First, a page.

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children. daryl manages a concrete factory and everyone thrown together asy the fire. i run a cough citcoffee shop. >> you all do it is a volunteers. >> yes. >> this is an area often prone to fire. >> we are ten meters from the bush and as you can see you can get burnt out easily we are taking precarbions that we can. we have shutters on the windows and a rain water tank that feeds the system and will cover the whole house and water. >> others have taken similar measures and still lost earring. >> very frightening. very frightening indeed. you watch the flames coming. you personally don't know how you will stop them. >> on a nearby road many homes are now rubble and ash. back at the fire front, the work is 24-hours-a-day. the firefighters taking advantage of cooler temperatures and lighter wind while they last
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and grabbing moments to rest only when they can. andrew thomas al jazeera mt. river zrsview near sydney. saudi arabia has surprised e diplomats by turning down a seat on the council. they say the council has failed to preserve peace in the middle east. saudi arabia 176. >> saudi diplomats were all smiles thursday after winning a seat on the u.n. security councilor. months if not years of planning went into the election. the saudi ambassador gave every indication his country was eager to take on the high-profile position. we look forward to work with the rest of the international community to help our syrian brothers achieve their objectives. >> most important is the palestinian issue because we believe that is the core issue of the difficulties in the middle east. >> but the council's inaction on
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those same issues syria and palestine were cited on sphrie when the kingdom reversed course and announced it would not take the seat. the foreign ministry said in a statement. the mex nis of action and double standard existing in the security council preventing it from per forming it's duties and assuming it's responsiblities in preserving international peace and security. the security council has been long criticized by it's gridlock. street toe wielding members are blamed for blocking action on syria and the u.s. has stood in the way of the palestinian issue. the timing of the announcement has long time u.n. watchers questioning the saudi's true motivation. >> it could be away of signaling to the u.s. look we are here, we have problems with the way issues are developing in the region and pay attention to us. the anuancement took the u.n. by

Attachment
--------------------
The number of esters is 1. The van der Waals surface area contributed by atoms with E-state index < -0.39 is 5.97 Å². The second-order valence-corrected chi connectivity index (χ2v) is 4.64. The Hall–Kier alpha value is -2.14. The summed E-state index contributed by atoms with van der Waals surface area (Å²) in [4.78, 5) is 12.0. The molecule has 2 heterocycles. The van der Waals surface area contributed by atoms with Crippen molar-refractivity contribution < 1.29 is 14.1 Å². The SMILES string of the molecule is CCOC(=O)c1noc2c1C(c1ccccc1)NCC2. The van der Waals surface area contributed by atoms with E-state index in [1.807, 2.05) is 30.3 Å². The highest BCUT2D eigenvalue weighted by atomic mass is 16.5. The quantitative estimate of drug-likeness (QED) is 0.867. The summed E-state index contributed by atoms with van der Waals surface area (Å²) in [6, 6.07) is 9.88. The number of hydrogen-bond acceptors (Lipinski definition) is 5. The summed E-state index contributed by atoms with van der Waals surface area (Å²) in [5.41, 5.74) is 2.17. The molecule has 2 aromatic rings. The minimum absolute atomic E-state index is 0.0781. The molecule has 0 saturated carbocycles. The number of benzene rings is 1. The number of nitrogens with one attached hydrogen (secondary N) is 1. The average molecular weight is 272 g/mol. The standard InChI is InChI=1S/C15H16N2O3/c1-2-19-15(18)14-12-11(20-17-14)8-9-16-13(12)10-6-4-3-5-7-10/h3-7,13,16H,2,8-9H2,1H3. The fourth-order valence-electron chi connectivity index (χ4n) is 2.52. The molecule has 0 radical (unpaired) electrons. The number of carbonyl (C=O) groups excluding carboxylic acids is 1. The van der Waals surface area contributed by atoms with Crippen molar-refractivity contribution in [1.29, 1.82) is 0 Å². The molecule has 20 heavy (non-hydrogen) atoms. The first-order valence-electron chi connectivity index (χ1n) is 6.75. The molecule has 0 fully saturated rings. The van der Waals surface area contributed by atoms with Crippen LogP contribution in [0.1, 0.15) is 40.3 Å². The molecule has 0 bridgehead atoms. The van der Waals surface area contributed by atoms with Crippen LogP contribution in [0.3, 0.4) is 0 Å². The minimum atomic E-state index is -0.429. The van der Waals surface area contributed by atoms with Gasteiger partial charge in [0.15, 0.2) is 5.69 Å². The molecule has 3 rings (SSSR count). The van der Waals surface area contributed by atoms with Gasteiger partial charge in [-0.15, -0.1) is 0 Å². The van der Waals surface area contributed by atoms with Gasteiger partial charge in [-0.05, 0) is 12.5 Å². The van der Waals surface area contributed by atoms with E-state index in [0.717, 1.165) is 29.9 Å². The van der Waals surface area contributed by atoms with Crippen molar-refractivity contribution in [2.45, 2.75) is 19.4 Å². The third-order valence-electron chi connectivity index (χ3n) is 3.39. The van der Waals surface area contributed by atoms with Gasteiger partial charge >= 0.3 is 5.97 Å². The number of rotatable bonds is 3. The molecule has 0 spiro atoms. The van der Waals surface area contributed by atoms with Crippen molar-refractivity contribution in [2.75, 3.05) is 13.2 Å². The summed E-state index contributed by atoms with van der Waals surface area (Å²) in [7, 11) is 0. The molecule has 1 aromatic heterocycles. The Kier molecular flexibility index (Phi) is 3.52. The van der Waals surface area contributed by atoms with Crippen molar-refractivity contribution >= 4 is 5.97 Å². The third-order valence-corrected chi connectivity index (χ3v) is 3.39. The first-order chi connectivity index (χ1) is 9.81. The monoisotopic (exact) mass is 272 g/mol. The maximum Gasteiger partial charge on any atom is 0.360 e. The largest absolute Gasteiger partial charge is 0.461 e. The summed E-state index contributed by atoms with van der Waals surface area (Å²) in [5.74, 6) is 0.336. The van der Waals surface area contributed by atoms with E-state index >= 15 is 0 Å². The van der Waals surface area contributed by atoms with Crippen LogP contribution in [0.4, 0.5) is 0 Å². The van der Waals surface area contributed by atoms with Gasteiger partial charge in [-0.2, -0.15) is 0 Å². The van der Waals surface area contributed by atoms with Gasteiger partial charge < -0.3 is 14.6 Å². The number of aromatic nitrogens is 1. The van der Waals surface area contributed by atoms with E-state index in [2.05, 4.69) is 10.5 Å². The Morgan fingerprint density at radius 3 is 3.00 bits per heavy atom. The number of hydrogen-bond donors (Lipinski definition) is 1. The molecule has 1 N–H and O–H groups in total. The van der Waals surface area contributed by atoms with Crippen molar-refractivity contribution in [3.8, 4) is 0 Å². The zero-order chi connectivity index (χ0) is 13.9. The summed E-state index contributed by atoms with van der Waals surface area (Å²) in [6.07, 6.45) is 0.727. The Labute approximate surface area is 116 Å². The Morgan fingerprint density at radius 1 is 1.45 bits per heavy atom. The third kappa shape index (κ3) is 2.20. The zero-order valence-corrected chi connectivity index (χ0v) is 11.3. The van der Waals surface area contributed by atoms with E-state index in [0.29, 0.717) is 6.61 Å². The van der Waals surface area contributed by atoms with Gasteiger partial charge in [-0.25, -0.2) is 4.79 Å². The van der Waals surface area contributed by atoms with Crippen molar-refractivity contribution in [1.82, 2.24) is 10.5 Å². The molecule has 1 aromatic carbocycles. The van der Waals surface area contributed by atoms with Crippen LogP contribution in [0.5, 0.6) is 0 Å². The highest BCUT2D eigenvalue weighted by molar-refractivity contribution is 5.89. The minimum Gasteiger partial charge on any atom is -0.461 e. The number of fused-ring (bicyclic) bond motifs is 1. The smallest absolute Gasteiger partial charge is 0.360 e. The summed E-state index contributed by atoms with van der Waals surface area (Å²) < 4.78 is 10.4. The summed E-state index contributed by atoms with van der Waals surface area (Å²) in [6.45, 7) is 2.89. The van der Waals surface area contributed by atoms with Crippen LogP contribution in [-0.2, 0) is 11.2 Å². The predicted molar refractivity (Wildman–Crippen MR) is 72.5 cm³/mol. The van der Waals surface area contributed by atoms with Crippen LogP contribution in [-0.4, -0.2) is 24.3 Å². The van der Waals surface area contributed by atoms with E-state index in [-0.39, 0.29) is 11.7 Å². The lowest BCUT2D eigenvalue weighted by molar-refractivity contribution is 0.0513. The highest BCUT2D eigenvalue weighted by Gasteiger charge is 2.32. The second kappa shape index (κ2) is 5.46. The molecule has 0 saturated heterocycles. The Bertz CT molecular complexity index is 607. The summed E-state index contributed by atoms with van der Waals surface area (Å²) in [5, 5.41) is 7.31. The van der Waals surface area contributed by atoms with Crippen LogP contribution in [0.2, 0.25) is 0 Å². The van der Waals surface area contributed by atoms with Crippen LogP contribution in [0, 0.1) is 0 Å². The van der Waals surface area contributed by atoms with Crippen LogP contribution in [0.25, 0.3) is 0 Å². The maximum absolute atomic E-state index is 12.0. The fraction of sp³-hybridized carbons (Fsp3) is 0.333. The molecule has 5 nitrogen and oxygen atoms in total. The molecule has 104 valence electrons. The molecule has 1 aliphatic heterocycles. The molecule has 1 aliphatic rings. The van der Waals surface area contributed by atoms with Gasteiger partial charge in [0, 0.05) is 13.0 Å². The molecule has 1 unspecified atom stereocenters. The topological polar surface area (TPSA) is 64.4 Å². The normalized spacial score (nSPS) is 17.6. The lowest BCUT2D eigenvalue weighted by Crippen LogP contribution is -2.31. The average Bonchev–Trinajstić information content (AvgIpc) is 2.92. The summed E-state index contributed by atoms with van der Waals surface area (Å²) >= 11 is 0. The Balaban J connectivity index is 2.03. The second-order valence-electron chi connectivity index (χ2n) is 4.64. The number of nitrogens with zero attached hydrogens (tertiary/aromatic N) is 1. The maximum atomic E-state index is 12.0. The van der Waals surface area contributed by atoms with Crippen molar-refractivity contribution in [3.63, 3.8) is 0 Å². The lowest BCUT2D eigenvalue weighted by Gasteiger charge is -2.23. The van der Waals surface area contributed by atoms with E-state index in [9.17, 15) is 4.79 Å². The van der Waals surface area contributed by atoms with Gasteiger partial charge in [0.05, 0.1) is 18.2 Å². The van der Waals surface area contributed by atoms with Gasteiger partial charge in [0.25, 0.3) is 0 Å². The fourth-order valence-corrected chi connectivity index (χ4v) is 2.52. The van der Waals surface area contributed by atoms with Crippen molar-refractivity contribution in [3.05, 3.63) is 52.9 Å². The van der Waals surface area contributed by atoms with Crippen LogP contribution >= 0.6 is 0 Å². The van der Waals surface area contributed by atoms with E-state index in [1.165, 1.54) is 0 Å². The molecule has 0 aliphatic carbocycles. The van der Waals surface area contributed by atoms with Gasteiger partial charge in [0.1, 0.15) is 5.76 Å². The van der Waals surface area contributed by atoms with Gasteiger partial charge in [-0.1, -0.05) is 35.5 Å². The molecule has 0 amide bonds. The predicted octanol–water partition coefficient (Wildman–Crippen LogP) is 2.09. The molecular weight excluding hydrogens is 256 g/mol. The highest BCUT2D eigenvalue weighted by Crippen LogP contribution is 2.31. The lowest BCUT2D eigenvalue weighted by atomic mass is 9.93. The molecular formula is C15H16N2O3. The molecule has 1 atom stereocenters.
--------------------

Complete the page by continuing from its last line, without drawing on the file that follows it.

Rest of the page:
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surprise. secretary gin moon says he was waiting for notification. >> i encourage all members states to fully engage with the princple ordinance of the united nations while advancing their efforts to advance forward. >> ththe new security council ae scheduled to take their seats in january. zplencht thethey are waiting official word from the saudis on whether to call an election. no one is sure how to proceed because this has never happened before. coming up on this program. drowning in debt. we meet zimbabwe people that can't pay their water charges. and how columbian rebels are trying to re-enter society.
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[[voiceover]] every day, events sweep across our country. and with them, a storm of views. how can you fully understand the impact unless you've heard angles you hadn't considered? antonio mora brings you smart conversation that challenges the status quo with unexpected opinions and a fresh outlook. including yours. there's more to financial news than the ups and downs of the dow. for instance, can fracking change what you pay for water each month? have you thought about how climate change can affect your grocery bill? can rare minerals in china affect your cell phone bill? or how a hospital in texas could drive up your healthcare premium? i'll make the connections from
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the news to your money real.
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welcome back to top stories on al jazeera. nine lebanese hostages held in syria are being released. qatar said they helped mediate. they are in turkey an will be ae returning. the police have blocked the rerun of the presidential election at the last moment. they say the vote violates a supreme court order. the prime minister had been favored to win. bush fires have desstroitd - destroyed almost 200 hos 200 hon
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new south wales. the united states is calling on syria to allowed aid convoys. they continued to condemn the bombing. there are reports of children dying of hunger and people have been without basic necessities for a year. the areas are under control of the rebel fighters. desperate conditions have forced millions of sirians to seek shelter abroad. gergermany has agreed to take in some of them. 5000 soy far. >> after months and months of fear and war and waiting it's back to school for these syrian children in a country where they can at last feel safe. ali learns to say he is 44 years old. because whatever they did before it's back to the basics for the